Sky Big, Chicken Little

One of many things I love about living in Asia is the escape it offers from the myth that my art form is in some kind of peril. Kids take piano lessons and go with their friends to concerts and everyone has a good time. People leave it at that. Kids do the same in the US and UK, but the myth that classical music is 'dying' holds a strange but consistent fascination in these societies.

Empirical evidence does not support this. The symphony orchestra has been called a 'dinosaur' for at least fifty years now. In the 1960s conductor Georg Solti had to contend with predictions that the concert audience for his repertory would be pushing up daisies in toto by 1990. The prediction went bust, but people keep making it. It's like so many doomsdays. People keep saying they will live to see happen even though no one quite--seems--to--get there.

The expectation comes not from observing a reality but affirming a creed. But where does the creed come from?

Here are a few theories.

1. Channeling Harold Hill

The doomsayer wants you to believe a crisis exists so you will buy the product they are about to sell you. It's amazing how often the doom scenario is followed by a proposal for a remedy that involves the doomsayer's own product.

'You are losing your audience. Your entire art form will be dead in another generation. Fortunately, I have just the remedy. Hire me to come play my new concerto for Coke bottles. It's the fresh sound everyone has been waiting for. You'll laugh, you'll cry...'

2. By the way, your favorite music went extinct yesterday

The doomsayer has a column or a book to sell. Giving it an apocalyptic title like Who Killed Classical Music? will goad people who love classic music to discuss the book, buy the book, and get agitated. They will write letters to the editor contesting ideas in the book--and thus giving it free publicity.

When in 30 years classic music is still going strong, the book will naturally look a bit dated. But no matter. By then the author will be comfortably retired.

What's interesting about this phenomenon is that a substantial audience for classic music has to exist in order for the book to get attention. The fact that its premise causes an uproar is testimony to the continued relevance of, and passion for, classic music.

No one writes and sells books called Who Killed Crwth Music? Why not? Because the music really was killed.

3. It May Be Out but I'm Still In

The doomsayer is having trouble getting gigs. Rather than admitting one is having trouble, one can think the industry is having trouble. This way, the out-of-work musician still gets to be part of the industry. It's an industry with no future, but at least the musician is part of it.

4. I'll Get You, My Pretty, and Your Little E-flat Clarinet, Too

The doomsayer is having trouble getting gigs. Rather than admit that the music profession is a popular one that attracts a lot of talented people, and that this can make the going tough, one can console oneself with thoughts that all those talented people zooming past in the fast lane will hit a brick wall just around the next curve.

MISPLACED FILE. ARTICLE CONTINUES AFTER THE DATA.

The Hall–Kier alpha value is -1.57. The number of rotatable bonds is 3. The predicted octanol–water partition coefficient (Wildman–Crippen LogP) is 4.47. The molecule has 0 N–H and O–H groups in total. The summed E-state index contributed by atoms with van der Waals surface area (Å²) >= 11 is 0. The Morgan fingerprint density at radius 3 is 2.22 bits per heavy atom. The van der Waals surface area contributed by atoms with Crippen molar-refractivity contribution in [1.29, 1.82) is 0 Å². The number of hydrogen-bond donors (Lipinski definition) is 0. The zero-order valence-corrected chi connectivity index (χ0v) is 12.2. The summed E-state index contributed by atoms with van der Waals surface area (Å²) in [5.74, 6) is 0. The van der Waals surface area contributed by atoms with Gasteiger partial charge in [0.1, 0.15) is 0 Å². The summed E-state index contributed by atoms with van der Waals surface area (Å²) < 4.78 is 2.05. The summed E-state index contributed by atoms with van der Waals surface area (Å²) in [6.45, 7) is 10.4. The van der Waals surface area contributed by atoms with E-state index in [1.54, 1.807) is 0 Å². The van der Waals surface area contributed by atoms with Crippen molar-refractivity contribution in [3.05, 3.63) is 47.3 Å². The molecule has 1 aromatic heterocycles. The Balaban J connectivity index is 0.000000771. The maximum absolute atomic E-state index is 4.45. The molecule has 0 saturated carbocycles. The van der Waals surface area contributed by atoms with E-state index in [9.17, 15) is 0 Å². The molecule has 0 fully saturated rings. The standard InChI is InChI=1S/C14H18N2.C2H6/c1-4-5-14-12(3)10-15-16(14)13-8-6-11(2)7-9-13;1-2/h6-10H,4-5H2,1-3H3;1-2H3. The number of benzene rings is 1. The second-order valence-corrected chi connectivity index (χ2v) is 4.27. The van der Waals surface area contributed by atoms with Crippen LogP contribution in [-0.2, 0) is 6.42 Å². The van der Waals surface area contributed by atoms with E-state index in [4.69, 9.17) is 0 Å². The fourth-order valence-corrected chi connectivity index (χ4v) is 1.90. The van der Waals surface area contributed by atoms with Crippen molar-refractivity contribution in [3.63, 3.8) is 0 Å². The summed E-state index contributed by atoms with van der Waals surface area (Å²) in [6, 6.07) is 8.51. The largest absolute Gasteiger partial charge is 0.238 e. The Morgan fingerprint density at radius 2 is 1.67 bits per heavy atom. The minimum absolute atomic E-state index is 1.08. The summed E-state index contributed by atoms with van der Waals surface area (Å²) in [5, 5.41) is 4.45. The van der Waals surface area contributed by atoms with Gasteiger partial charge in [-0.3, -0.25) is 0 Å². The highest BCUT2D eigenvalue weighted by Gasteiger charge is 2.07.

5. Will You Still Love Me Tomorrow?

The doomsayer wants immortality--if not for herself, at least for her music. An audience of younger people makes them feel more immortal than an audience of older people.

The audience for classical music has always skewed older and the audience for popular music has always skewed younger.

6. Faure the Fall Guy

Record company execs find it easier to say 'classical music is dying' because they like the story better than 'quality classical label bought by a bunch of pop-heads who mismanaged their assets until sales tanked.'

7. Dot Records Says It, I Believe It, That Settles It

Chuck Berry was singing 'Roll Over, Beethoven' before the Big Mac had been invented. Many people who were kids then didn't know any better than to take him literally. They are big kids now who still think of rock music and related commercial products as much more revolutionary than they really are. (Pop music is creatively far more conservative than classical.) Beethoven is still kicking, but they overlook this because they really did believe what they were told.

8. Dion Envy

The doomsayer sees attention and money being lavished on musical products in the commercial world that are often distressingly mediocre. The doomsayer wants a piece of the pie. Why struggle to make the best art you can make for a modest fee when inventing a marketable if mediocre product can put you in Bel Air? The problem is how to justify this cash grab to one's colleagues. One answer is to present going where the numbers are as a virtue in itself.

Which theory of doomsaying strikes me as the most credible? All of them. It depends on the doomsayer doing the talking.

Here's my prediction. Fifty years from now, people will still love the sound of a great orchestra. They will be playing Mozart. Some will write their own symphonies.